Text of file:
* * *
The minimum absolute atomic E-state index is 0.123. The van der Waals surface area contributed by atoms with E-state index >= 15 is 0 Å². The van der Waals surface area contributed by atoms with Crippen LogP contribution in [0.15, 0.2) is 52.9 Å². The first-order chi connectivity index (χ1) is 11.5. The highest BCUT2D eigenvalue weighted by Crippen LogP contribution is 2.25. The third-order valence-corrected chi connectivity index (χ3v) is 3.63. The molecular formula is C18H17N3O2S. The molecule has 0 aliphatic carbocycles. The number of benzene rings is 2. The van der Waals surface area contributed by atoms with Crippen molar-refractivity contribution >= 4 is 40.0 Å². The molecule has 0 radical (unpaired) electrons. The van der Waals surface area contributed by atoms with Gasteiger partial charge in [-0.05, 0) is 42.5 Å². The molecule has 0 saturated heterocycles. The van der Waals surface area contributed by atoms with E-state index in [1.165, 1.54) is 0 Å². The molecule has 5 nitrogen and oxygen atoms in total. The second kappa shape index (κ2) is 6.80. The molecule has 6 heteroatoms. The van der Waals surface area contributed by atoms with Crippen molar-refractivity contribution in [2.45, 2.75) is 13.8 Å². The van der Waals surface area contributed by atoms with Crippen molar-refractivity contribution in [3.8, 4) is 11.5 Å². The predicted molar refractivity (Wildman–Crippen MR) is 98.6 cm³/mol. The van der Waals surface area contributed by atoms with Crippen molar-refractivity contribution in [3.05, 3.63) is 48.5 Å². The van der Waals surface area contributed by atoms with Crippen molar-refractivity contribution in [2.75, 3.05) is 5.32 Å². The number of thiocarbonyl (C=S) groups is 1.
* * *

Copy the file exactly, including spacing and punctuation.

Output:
The minimum absolute atomic E-state index is 0.123. The van der Waals surface area contributed by atoms with E-state index >= 15 is 0 Å². The van der Waals surface area contributed by atoms with Crippen LogP contribution in [0.15, 0.2) is 52.9 Å². The first-order chi connectivity index (χ1) is 11.5. The highest BCUT2D eigenvalue weighted by Crippen LogP contribution is 2.25. The third-order valence-corrected chi connectivity index (χ3v) is 3.63. The molecular formula is C18H17N3O2S. The molecule has 0 aliphatic carbocycles. The number of benzene rings is 2. The van der Waals surface area contributed by atoms with Crippen molar-refractivity contribution >= 4 is 40.0 Å². The molecule has 0 radical (unpaired) electrons. The van der Waals surface area contributed by atoms with Gasteiger partial charge in [-0.05, 0) is 42.5 Å². The molecule has 0 saturated heterocycles. The van der Waals surface area contributed by atoms with E-state index in [1.165, 1.54) is 0 Å². The molecule has 5 nitrogen and oxygen atoms in total. The second kappa shape index (κ2) is 6.80. The molecule has 6 heteroatoms. The van der Waals surface area contributed by atoms with Crippen molar-refractivity contribution in [2.45, 2.75) is 13.8 Å². The van der Waals surface area contributed by atoms with Crippen molar-refractivity contribution in [3.8, 4) is 11.5 Å². The predicted molar refractivity (Wildman–Crippen MR) is 98.6 cm³/mol. The van der Waals surface area contributed by atoms with Crippen molar-refractivity contribution in [3.05, 3.63) is 48.5 Å². The van der Waals surface area contributed by atoms with Crippen molar-refractivity contribution in [2.75, 3.05) is 5.32 Å². The number of thiocarbonyl (C=S) groups is 1.